Given my current state of stress-driven absent-mindedness, I should probably mention now, since it randomly popped into my mind, that there is a new Sarah Tolerance book out! I have my own copy of The Sleeping Partner: A Sarah Tolerance Mystery, and am saving it for the winter break, when I will have more relaxed time to read. Also, Sherwood Smith's Blood Spirits (Coronets and Steel), sequel to Coronets and Steel, is out! I read it in manuscript, and it is excellent. Both series will satisfy all your "women who fight with swords amidst a background of history and intrigue" needs.

ETA: Okay, I'm doing fisting. I found the Pat Califia essay I had recalled. It's called "Gay Men, Lesbians, and Sex," and it's worth reading. On Google Books. If anyone has further good fisting resources, online or offline, keep them coming!
rachelmanija: (Fishes: I do not see why the sex)
( Nov. 30th, 2011 12:32 pm)
[Poll #1799574]

Final paper is looming terrifyingly on the horizon. I have limited time this week, and it is due Monday. I have widely varying knowledge on the topics I listed on the poll, but I would have to do substantial research for any of them. So if anyone has tips like, "This one slim volume is the single best resource on the soul-figure/asexuality/fisting which can be read in a short period of time," please go for it! (These are not all the possible topics. They're drawn from a much longer list, whittled down considerably by factors like lack of interest and the phrase "object relations," which in my very short experience so far tends to point to excessively eye-glazing articles.)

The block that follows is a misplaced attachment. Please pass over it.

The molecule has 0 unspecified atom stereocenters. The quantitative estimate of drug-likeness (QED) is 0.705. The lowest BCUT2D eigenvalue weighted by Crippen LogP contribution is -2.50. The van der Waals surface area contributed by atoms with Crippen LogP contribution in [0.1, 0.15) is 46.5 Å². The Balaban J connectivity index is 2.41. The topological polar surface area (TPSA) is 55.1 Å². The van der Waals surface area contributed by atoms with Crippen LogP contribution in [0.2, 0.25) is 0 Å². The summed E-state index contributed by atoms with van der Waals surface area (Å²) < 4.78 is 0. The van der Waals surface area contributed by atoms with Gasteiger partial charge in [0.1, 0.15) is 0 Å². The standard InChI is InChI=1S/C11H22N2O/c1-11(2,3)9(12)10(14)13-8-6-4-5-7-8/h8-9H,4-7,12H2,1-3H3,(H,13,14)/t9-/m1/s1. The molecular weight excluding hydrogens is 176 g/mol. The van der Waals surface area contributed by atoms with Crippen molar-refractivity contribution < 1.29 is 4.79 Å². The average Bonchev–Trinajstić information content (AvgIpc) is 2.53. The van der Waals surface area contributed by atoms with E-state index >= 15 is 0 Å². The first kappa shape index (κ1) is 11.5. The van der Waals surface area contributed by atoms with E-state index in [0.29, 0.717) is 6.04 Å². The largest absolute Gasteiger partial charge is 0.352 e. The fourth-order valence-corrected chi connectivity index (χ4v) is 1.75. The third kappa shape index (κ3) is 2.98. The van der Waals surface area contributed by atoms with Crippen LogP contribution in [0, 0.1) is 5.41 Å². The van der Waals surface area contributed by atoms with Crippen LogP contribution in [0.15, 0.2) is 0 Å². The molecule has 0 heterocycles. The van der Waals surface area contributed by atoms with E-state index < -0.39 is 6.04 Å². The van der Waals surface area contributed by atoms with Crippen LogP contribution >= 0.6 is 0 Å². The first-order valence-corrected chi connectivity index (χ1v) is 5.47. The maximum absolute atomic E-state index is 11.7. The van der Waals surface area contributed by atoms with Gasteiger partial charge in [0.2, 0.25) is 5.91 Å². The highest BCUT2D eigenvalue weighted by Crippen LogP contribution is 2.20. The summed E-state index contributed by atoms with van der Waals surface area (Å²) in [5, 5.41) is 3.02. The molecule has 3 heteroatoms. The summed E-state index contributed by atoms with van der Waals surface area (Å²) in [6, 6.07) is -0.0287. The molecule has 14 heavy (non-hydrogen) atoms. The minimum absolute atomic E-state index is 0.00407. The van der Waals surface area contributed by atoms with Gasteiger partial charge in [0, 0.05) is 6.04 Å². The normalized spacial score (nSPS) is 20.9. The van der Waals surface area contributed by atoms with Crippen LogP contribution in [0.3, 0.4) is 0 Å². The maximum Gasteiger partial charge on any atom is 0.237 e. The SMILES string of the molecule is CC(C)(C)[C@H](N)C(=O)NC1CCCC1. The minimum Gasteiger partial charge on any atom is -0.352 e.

I got so frazzled last week that I misread the due date for the final paper for another class, and madly wrote and turned it in yesterday... a week early. I guess that turned out to be a good thing, all things considered.

Also, I have to register for classes tomorrow and am worried that I won't be able to get into the classes I am most dying to take, now that I know who the best professors are.

Given my current state of stress-driven absent-mindedness, I should probably mention now, since it randomly popped into my mind, that there is a new Sarah Tolerance book out! I have my own copy of The Sleeping Partner: A Sarah Tolerance Mystery, and am saving it for the winter break, when I will have more relaxed time to read. Also, Sherwood Smith's Blood Spirits (Coronets and Steel), sequel to Coronets and Steel, is out! I read it in manuscript, and it is excellent. Both series will satisfy all your "women who fight with swords amidst a background of history and intrigue" needs.